US biodiesel producers challenge rising Argentinian imports


US net imports of biodiesel from Argentina jumped to 43,000 b/d in July, up 65% from June and the highest level on record -- a trend that has pushed US producers to fight for changes to a key tax incentive.

The July data, which the Energy Information Administration released Friday, showed US net biodiesel imports from Indonesia falling sharply to 4,000 b/d, from 15,000 b/d in June.

The US was a net biodiesel exporter to Canada at 2,000 b/d in July, swinging from a net importer of 4,000 b/d in June.

The National Biodiesel Board argues that rising imports from Argentina, Indonesia and Singapore represent unfair competition if they receive tax credits at home, and again when they land in the US.

Just like domestic fuel, the imports are eligible for a $1/gal tax credit that goes to the blender.

Congress has taken up the group's effort to switch the blender's credit to a producer's credit and to extend it through 2019, rather than having to revisit the incentive every year.

The bills were introduced by Senators Chuck Grassley, Republican-Iowa, and Maria Cantwell, Democrat-Washington, and Representatives Kristi Noem, Republican-South Dakota, and Bill Pascrell, Democrat-New Jersey.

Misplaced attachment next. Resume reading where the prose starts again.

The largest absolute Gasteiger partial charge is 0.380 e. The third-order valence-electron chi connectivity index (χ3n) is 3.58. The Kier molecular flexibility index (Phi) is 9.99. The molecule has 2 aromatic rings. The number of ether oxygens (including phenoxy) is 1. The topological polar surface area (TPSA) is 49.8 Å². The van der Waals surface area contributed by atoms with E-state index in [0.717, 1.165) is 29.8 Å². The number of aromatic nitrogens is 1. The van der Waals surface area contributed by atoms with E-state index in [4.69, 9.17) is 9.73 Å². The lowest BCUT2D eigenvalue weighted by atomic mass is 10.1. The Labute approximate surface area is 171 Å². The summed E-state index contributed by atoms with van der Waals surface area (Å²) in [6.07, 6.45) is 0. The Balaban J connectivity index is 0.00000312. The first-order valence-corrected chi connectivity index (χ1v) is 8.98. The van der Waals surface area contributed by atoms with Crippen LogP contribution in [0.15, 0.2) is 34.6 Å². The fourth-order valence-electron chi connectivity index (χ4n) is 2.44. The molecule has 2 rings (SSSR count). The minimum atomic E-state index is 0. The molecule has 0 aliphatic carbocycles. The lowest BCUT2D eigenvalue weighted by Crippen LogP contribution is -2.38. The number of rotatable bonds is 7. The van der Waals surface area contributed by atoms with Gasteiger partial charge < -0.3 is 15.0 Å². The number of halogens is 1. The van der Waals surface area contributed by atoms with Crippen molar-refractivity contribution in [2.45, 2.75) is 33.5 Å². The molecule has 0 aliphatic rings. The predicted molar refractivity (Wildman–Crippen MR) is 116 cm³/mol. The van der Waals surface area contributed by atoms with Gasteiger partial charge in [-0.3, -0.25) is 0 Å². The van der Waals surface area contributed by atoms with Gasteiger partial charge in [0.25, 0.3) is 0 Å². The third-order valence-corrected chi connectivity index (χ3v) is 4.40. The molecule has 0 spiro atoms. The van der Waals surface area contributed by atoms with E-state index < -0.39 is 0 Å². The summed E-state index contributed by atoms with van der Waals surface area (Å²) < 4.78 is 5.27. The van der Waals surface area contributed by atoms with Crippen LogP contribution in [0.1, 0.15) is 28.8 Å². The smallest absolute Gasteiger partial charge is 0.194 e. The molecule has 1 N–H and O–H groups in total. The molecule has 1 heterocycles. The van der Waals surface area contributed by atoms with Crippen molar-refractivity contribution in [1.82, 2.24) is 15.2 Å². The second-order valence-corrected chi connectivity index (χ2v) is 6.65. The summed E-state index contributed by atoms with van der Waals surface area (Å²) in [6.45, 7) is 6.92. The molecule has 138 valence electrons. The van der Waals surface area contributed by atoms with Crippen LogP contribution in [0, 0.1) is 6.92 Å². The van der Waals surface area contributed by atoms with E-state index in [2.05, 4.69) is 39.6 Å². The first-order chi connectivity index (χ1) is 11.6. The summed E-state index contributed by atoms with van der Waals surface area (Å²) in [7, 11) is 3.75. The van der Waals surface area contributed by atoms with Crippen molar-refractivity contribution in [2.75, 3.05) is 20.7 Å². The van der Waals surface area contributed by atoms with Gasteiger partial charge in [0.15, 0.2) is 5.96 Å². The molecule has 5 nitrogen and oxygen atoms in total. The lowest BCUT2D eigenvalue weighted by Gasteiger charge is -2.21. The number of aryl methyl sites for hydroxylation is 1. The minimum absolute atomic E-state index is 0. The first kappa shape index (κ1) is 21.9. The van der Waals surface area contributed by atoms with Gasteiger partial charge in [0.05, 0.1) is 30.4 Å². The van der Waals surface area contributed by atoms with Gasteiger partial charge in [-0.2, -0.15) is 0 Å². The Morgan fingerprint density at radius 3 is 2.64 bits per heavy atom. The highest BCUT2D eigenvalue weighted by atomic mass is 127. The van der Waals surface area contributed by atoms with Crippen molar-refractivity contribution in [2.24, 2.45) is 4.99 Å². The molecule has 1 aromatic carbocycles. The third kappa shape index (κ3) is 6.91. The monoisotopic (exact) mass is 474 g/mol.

"American biodiesel producers deserve a level playing field, and US energy policy should be aimed at incentivizing domestic production and jobs, not foreign fuel," NBB spokeswoman Jessica Robinson said.

Robinson said the imports are making it harder for US producers to use their full capacity of around 3.1 billion gallons.

But Michael McAdams, a senior policy adviser at Holland & Knight, said NBB may have miscalculated in its Capitol Hill strategy and could come up empty handed when the blender's credit expires at the end of this year.

"I'm very fearful this year that we're not going to get any bill because there are fewer tax provisions in the extenders package than there have been in the past," he said. "I think they may have cost everybody an extension of the current law."

Adams, who represents the Advanced Biofuels Association and 32 companies including some of the biggest importers, said congressional staffers conveyed to his clients in meetings last month that their bosses have little appetite for approving anything but technical corrections in the tax extenders package.

He said the blender's credit encourages blenders to increase their capacity through efficiencies, which lowers biodiesel prices all the way through the supply chain.

"Making it a production credit is simply just a handout to the guy that makes the fuel who doesn't spend a dime to do anything about getting it into the marketplace," Adams said.

NBB acknowledges that it will be a challenge to get any legislation through the current congressional gridlock.

"But this has the advantage of being something that really makes sense for American energy, and it makes sense across party lines," Robinson said.


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